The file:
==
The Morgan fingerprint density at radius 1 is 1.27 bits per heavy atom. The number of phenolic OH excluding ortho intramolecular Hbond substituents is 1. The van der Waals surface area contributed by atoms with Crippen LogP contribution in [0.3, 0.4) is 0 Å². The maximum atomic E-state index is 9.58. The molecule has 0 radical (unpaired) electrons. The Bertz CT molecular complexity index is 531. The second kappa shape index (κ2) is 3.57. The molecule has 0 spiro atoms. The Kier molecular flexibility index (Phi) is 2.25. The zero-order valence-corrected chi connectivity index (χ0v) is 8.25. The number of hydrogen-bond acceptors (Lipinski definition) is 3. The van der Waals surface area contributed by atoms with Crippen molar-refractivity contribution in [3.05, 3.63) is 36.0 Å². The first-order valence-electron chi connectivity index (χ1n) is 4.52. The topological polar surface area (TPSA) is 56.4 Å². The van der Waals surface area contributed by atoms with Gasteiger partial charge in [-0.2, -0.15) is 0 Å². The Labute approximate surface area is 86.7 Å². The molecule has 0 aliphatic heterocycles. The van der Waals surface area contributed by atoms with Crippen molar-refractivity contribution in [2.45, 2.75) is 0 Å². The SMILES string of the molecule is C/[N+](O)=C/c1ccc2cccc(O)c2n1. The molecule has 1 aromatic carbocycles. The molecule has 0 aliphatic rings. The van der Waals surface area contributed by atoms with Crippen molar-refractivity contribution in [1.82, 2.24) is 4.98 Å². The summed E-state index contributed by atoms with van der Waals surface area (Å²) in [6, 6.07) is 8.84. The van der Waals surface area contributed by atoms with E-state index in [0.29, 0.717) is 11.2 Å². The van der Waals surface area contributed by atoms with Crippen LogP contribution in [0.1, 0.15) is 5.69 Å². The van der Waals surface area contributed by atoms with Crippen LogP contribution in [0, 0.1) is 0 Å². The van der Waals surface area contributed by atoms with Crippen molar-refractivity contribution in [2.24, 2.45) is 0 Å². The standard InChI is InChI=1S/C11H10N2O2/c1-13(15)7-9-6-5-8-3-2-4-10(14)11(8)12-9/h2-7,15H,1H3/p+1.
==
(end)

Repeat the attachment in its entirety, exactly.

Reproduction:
The Morgan fingerprint density at radius 1 is 1.27 bits per heavy atom. The number of phenolic OH excluding ortho intramolecular Hbond substituents is 1. The van der Waals surface area contributed by atoms with Crippen LogP contribution in [0.3, 0.4) is 0 Å². The maximum atomic E-state index is 9.58. The molecule has 0 radical (unpaired) electrons. The Bertz CT molecular complexity index is 531. The second kappa shape index (κ2) is 3.57. The molecule has 0 spiro atoms. The Kier molecular flexibility index (Phi) is 2.25. The zero-order valence-corrected chi connectivity index (χ0v) is 8.25. The number of hydrogen-bond acceptors (Lipinski definition) is 3. The van der Waals surface area contributed by atoms with Crippen molar-refractivity contribution in [3.05, 3.63) is 36.0 Å². The first-order valence-electron chi connectivity index (χ1n) is 4.52. The topological polar surface area (TPSA) is 56.4 Å². The van der Waals surface area contributed by atoms with Gasteiger partial charge in [-0.2, -0.15) is 0 Å². The Labute approximate surface area is 86.7 Å². The molecule has 0 aliphatic heterocycles. The van der Waals surface area contributed by atoms with Crippen molar-refractivity contribution in [2.45, 2.75) is 0 Å². The SMILES string of the molecule is C/[N+](O)=C/c1ccc2cccc(O)c2n1. The molecule has 1 aromatic carbocycles. The molecule has 0 aliphatic rings. The van der Waals surface area contributed by atoms with Crippen molar-refractivity contribution in [1.82, 2.24) is 4.98 Å². The summed E-state index contributed by atoms with van der Waals surface area (Å²) in [6, 6.07) is 8.84. The van der Waals surface area contributed by atoms with E-state index in [0.29, 0.717) is 11.2 Å². The van der Waals surface area contributed by atoms with Crippen LogP contribution in [0.1, 0.15) is 5.69 Å². The van der Waals surface area contributed by atoms with Crippen LogP contribution in [0, 0.1) is 0 Å². The van der Waals surface area contributed by atoms with Crippen molar-refractivity contribution in [2.24, 2.45) is 0 Å². The standard InChI is InChI=1S/C11H10N2O2/c1-13(15)7-9-6-5-8-3-2-4-10(14)11(8)12-9/h2-7,15H,1H3/p+1.